Hi guys, I’m back! Firstly, let me apologise for being an absolutely RUBBISH blogger these past few weeks. I haven’t blogged in so long, I just haven’t had time! But, I wanted to update you all on my “Mental Health Journey” (find the previous post here).
So, for those of you who follow me on Twitter, you’ll be aware that I started CBT on Wednesday.
“Cognitive behavioural therapy (CBT) is a talking therapy that can help you manage your problems by changing the way you think and behave. It’s most commonly used to treat anxiety and depression” – NHS Choices
It’s been a longtime coming, due to the 2 month waiting list, but it finally came around. Whilst I was awaiting the 4th January, I had plenty of time to worry, go over it in my head a million times and stress about it not working. But honestly, it was so much easier than I imagined to get my bum through the door!
The night before, I set my alarm way too early (as per usual), so that I could arrive at least 45 minutes before my appointment (ridiculous, I know). But I’d already thought of every possible situation that could result in me being late, even down to wardrobe malfunctions and Nottingham being hit by a freak snowstorm.
When I arrived (free from snow and split jeans), I proceeded to wait outside the building for 20 minutes because I didn’t want them to judge me for being early. David kindly reminded me “that’s why you’re getting help”, which made sense and convinced me to go in.
I was greeted by, what I can only describe as a mountain of paperwork, so it’s a good job I arrived early (HA!). I waited for AGESSSSSS and then my therapist finally came to get me. I had no idea what I was expecting (a mysterious guy in a suit, I think?) but he was a small Geordie geezer, in casual clothes. I must admit, I was slightly taken aback – you don’t normally see health professionals wearing camo trousers? But he was so lovely and really easy to talk to – I think it made me feel more comfortable actually.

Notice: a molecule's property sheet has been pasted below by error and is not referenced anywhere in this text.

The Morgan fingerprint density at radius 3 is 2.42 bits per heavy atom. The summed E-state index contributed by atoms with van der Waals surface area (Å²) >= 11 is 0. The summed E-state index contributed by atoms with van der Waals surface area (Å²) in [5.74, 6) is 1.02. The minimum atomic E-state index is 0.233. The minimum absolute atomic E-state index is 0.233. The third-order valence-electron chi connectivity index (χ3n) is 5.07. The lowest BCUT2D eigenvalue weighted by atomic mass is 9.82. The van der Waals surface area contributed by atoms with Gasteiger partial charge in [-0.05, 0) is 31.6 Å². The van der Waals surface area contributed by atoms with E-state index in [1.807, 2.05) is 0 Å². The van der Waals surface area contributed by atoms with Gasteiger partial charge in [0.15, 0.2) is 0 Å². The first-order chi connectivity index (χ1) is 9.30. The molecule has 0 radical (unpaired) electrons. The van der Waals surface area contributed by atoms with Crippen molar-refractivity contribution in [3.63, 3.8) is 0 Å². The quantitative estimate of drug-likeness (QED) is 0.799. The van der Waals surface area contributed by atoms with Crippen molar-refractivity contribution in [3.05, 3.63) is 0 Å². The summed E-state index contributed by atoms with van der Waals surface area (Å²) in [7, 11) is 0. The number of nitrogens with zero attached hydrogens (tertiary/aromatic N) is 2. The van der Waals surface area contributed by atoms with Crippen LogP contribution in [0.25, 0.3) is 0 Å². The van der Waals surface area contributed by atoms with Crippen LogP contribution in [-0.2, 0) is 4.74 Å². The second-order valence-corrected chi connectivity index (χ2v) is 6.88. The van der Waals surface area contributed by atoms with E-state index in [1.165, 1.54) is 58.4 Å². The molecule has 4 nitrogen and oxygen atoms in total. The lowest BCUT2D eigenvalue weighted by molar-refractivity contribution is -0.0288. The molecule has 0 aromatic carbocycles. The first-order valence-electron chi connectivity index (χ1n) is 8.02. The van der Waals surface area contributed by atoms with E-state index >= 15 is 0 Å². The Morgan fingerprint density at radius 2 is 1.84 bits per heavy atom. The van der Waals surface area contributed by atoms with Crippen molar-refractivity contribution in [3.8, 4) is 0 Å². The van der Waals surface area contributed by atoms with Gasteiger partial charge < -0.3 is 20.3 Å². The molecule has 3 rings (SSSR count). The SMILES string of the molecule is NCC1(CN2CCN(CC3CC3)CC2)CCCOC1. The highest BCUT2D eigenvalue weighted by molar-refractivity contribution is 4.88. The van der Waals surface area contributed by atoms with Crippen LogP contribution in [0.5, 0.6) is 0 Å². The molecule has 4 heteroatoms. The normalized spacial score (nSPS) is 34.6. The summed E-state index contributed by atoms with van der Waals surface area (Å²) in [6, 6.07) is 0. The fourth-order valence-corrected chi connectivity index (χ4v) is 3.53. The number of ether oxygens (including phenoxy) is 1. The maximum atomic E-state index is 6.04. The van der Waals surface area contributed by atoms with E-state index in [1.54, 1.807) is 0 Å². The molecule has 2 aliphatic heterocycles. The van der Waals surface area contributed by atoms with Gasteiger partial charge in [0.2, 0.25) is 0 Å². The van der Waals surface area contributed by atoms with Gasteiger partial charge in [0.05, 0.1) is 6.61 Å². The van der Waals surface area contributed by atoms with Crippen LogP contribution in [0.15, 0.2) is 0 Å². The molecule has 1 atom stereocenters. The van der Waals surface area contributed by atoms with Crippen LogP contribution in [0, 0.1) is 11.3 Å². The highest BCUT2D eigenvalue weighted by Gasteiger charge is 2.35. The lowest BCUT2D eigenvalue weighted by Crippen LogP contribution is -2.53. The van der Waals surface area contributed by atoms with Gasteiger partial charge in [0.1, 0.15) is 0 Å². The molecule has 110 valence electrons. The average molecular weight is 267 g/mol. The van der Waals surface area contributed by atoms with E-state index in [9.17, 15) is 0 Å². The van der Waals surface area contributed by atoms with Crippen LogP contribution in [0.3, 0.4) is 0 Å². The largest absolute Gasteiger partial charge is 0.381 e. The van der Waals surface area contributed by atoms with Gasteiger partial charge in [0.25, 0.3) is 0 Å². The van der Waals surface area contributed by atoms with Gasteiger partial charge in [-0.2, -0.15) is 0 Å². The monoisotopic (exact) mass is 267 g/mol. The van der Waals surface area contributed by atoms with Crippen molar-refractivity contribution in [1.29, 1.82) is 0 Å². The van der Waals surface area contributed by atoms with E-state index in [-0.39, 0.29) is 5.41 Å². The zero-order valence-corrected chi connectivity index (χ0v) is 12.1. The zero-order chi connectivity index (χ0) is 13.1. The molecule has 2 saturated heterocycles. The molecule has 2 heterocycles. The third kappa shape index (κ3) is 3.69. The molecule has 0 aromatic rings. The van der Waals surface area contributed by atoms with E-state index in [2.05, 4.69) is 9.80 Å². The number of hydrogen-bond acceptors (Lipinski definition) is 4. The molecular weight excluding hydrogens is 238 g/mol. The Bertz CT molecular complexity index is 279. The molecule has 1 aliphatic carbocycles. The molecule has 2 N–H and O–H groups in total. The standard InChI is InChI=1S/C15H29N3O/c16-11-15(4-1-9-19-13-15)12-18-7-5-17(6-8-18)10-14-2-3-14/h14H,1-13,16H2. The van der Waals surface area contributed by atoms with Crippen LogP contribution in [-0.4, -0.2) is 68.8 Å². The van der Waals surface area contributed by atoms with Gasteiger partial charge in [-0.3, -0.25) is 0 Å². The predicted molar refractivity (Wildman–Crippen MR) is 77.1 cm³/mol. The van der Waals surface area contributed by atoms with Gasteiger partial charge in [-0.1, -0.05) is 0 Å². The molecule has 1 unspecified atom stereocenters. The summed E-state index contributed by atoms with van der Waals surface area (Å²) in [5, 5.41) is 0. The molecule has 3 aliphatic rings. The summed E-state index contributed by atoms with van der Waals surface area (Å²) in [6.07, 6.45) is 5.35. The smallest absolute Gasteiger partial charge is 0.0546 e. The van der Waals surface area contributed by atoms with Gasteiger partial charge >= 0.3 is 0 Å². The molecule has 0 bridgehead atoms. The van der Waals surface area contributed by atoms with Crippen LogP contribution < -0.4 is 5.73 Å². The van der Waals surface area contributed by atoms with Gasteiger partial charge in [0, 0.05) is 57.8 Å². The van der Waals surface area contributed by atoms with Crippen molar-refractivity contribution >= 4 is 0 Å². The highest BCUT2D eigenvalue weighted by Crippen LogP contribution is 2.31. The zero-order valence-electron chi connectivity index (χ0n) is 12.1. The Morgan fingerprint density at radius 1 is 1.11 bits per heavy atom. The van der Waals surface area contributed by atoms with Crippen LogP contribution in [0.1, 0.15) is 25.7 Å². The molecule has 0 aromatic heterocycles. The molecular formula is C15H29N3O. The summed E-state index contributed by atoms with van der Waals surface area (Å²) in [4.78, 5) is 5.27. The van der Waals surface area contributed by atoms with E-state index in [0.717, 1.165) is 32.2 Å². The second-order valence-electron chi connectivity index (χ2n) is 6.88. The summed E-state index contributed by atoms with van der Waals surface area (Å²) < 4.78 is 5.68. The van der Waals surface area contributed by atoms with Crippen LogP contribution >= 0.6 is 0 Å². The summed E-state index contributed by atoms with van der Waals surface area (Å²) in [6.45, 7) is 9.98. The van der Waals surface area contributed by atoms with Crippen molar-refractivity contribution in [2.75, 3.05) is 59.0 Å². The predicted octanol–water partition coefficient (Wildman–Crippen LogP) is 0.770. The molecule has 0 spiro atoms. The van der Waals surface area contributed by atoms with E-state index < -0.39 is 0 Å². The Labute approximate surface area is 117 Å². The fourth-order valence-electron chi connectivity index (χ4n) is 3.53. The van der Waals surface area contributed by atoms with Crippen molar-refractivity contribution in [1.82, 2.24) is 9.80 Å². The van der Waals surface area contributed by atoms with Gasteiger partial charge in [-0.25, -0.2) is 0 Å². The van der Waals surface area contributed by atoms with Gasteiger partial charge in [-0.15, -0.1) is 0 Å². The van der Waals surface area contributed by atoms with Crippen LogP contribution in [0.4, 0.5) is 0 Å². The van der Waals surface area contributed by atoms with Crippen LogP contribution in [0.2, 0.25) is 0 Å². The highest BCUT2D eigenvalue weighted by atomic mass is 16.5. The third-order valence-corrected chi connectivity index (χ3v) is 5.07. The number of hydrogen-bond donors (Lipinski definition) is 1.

He asked me loads of questions, about what I experience in my day-to-day life and what I usually struggle with. Surprisingly, I managed to answer all of his questions without crying or going quiet (even the ones about my libido – awkward!).
He told me to start a “worry journal”, which I use to write any worries I get throughout the day or night. After writing the worries down, I forget about them until my allocated “worry time”. During this 15 minute period, I look back over my worries and analyse them – deciding whether they are “practical” or “hypothetical”. The idea behind this is that you are in control and the worries don’t take over, which therefore, prevents the anxiety. I also put other sections in my journal, such as a mood tracker, goals and to-do lists.
As well as focusing on my mood and being organised, I’ve also started eating healthy too. Not at all for dieting reasons, but because eating healthy is good for your mental health! After a week of eating lots of delicious goodness, I’m feeling great and have a lot more energy!
I have 6 sessions left, which I am already looking forward to. I feel like it’s good to go into detail about my problems and I am really enjoying gaining back a little control over my thoughts. Honestly, I know the idea of therapy is really daunting – but if you are offered CBT, please PLEASE do it. It’s a lot of work, but so worth it!